by John Q on December 16, 2003

Surnames were invented sometime in the Middle Ages in response to the crisis caused by the oversupply of men named John. Since the same problem has alreadycaused some interesting confusion, I’ve breached CT style by switching to my full name. I hope this isn’t a problem.



Kieran Healy 12.16.03 at 10:13 pm


Jonathan Edelstein 12.16.03 at 11:39 pm

In 1991-92, I put myself through a year of college teaching English in a Satmar Hasidic elementary school. My students had all been born within a year or two of the death of Rebbe Joel Teitelbaum in 1979, and, since everyone in the community named their next-born son after him, 16 out of 25 students were named Joel. Three of them were named Joel Weiss and two were Joel Schwartz. As you might expect, there was a great deal of confusion, but if any of the students made trouble, I could be pretty sure that Joel did it.


fyreflye 12.17.03 at 1:11 am

Naming me John William Thomas tested the extent of my parents’ imaginative powers.


Jon Mandle 12.17.03 at 2:46 am

Let me take this opportunity to welcome John, and to point out that I have been doing my part to avoid confusion by not posting recently… Okay, actually I’ve been swamped with grading final papers and exams, but I should be unburied soon.


Barbara 12.17.03 at 3:00 pm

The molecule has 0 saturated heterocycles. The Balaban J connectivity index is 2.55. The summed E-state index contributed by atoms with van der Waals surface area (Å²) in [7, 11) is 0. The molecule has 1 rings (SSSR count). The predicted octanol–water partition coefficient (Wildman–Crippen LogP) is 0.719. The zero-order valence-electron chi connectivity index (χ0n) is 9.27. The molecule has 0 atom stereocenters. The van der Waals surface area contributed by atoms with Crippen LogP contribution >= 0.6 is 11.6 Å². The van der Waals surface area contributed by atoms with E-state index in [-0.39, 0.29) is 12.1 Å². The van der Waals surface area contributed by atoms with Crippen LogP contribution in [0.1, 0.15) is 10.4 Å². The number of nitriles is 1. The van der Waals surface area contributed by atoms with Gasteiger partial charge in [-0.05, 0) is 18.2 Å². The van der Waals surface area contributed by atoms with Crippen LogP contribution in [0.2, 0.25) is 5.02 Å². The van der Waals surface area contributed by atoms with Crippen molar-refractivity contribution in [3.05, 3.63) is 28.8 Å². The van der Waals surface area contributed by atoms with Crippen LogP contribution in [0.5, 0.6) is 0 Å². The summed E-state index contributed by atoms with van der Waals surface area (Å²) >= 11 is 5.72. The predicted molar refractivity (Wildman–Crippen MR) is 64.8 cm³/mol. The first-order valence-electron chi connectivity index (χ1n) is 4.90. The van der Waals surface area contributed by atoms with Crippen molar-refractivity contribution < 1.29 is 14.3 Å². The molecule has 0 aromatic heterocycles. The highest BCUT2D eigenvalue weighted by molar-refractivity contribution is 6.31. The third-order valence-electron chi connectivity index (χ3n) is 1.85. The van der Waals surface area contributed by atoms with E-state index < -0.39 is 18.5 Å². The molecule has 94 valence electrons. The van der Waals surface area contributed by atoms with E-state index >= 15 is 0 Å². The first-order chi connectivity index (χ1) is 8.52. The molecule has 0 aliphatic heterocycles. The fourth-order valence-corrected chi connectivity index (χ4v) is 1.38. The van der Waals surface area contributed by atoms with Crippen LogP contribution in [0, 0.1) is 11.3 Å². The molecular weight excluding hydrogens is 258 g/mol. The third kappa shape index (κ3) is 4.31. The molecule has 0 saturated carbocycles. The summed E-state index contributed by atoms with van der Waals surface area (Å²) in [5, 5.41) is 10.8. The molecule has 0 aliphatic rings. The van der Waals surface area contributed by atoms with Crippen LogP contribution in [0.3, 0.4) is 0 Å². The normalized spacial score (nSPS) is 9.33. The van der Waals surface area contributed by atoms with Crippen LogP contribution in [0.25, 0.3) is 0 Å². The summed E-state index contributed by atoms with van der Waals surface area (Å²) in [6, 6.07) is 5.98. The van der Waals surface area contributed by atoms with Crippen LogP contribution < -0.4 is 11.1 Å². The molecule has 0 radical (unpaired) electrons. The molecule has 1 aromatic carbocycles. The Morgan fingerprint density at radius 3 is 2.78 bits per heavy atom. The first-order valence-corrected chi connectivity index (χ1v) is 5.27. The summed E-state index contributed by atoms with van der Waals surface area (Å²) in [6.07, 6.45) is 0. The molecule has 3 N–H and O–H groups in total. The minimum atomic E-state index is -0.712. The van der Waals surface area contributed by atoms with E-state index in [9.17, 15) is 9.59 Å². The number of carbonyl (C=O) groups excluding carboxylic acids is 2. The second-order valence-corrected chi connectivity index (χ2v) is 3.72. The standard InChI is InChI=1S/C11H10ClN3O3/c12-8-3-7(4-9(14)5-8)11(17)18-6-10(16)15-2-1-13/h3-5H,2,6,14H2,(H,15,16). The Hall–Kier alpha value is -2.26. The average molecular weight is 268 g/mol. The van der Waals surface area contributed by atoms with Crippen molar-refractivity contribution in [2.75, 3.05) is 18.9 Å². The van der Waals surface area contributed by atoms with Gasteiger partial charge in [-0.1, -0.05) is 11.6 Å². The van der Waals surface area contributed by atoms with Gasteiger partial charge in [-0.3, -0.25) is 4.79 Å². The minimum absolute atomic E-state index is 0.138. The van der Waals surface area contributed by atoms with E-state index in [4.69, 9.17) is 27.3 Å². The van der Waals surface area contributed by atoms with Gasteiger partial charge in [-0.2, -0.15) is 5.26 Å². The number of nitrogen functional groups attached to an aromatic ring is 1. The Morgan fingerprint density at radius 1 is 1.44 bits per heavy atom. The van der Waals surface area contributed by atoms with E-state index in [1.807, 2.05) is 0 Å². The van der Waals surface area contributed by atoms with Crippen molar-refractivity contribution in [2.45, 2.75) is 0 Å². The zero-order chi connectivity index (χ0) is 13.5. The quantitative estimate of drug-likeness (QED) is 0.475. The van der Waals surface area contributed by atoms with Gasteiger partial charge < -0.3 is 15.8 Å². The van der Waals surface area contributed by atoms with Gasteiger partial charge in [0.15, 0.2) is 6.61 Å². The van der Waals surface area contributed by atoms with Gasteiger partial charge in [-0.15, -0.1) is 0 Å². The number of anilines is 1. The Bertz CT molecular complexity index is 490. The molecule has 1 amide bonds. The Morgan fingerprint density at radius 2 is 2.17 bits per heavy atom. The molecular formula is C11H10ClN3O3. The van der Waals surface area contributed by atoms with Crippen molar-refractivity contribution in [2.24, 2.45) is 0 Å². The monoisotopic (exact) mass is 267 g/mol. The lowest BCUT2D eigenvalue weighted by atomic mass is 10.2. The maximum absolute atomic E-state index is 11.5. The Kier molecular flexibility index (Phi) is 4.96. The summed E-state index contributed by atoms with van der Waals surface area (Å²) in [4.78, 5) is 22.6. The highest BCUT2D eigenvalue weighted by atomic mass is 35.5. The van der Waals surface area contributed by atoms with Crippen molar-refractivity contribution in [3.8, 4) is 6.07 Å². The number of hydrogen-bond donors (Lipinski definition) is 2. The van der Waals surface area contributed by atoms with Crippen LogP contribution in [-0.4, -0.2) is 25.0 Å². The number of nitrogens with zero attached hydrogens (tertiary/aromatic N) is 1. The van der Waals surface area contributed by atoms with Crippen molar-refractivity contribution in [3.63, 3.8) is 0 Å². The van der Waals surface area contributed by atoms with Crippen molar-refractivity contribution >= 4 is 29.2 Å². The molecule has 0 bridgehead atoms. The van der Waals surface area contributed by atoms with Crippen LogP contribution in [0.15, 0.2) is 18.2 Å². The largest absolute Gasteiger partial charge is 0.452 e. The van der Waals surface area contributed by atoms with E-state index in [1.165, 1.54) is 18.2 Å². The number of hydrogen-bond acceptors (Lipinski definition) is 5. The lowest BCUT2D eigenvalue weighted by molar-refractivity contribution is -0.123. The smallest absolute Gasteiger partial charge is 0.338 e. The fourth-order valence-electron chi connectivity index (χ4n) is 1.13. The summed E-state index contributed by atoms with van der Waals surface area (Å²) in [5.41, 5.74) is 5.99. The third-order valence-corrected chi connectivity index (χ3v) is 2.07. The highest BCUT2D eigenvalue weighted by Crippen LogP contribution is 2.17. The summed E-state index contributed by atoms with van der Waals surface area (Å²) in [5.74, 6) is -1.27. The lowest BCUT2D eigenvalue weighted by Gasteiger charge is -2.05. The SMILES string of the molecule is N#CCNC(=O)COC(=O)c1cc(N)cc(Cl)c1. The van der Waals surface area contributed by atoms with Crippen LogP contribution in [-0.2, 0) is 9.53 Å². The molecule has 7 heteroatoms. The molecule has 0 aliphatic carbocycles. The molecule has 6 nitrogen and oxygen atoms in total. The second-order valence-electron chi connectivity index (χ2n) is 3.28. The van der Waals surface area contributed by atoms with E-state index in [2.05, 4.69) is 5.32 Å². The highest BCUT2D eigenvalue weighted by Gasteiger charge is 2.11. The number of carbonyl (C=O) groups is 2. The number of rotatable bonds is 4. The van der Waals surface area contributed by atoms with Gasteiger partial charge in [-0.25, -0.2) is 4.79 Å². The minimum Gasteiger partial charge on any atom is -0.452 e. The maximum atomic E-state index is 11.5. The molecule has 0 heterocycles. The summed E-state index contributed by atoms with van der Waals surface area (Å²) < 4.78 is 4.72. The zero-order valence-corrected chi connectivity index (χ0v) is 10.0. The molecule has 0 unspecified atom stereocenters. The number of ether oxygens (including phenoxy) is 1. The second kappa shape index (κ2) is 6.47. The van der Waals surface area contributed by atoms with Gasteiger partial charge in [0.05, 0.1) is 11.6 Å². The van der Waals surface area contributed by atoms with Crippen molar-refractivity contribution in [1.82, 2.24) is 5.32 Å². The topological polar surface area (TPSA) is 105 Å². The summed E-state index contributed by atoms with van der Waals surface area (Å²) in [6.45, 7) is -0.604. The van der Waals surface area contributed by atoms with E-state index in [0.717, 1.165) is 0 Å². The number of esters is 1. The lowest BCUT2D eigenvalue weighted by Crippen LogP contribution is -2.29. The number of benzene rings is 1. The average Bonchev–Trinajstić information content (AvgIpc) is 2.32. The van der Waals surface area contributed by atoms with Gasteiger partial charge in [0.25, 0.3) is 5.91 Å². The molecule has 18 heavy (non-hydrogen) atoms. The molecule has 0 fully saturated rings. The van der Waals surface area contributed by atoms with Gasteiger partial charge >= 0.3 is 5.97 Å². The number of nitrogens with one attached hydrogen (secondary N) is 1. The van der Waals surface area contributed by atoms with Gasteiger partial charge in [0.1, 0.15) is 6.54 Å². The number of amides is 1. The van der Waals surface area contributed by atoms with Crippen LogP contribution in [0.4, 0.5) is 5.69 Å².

I avoided commenting on books I did not read, it would have been too long a list, but one book I did read was an entire (fairly short) work on English surnames. It was fascinating. It seems that Anglo-saxons used to name their children the way Native Americans did — with names that were unique to the child. Until advent of Christianity and the Conqueror, when, to show favor to those in power, they started naming their children after saints, bishops, royalty and aristocracy. Which produced a glut of people with the same name. The most popular English male name between 1100 and 1400 was Robert, which spawned more surnames than any other first name. Hopkins = kin of Hob (nickname for Robert, like Bob and Rob are today). Our most popular bird is named a Robin for that reason as well (proving that our ancestors were much closer to nature than we are!) Shakespeare is the equivalent of troublemaker, 14th century style. If a man was brave, one might call him “Lowell” (little wolf, approximately, in French), and on and on. (The Welsh and Irish have fewer surnames because more of them are based on clan designations.)

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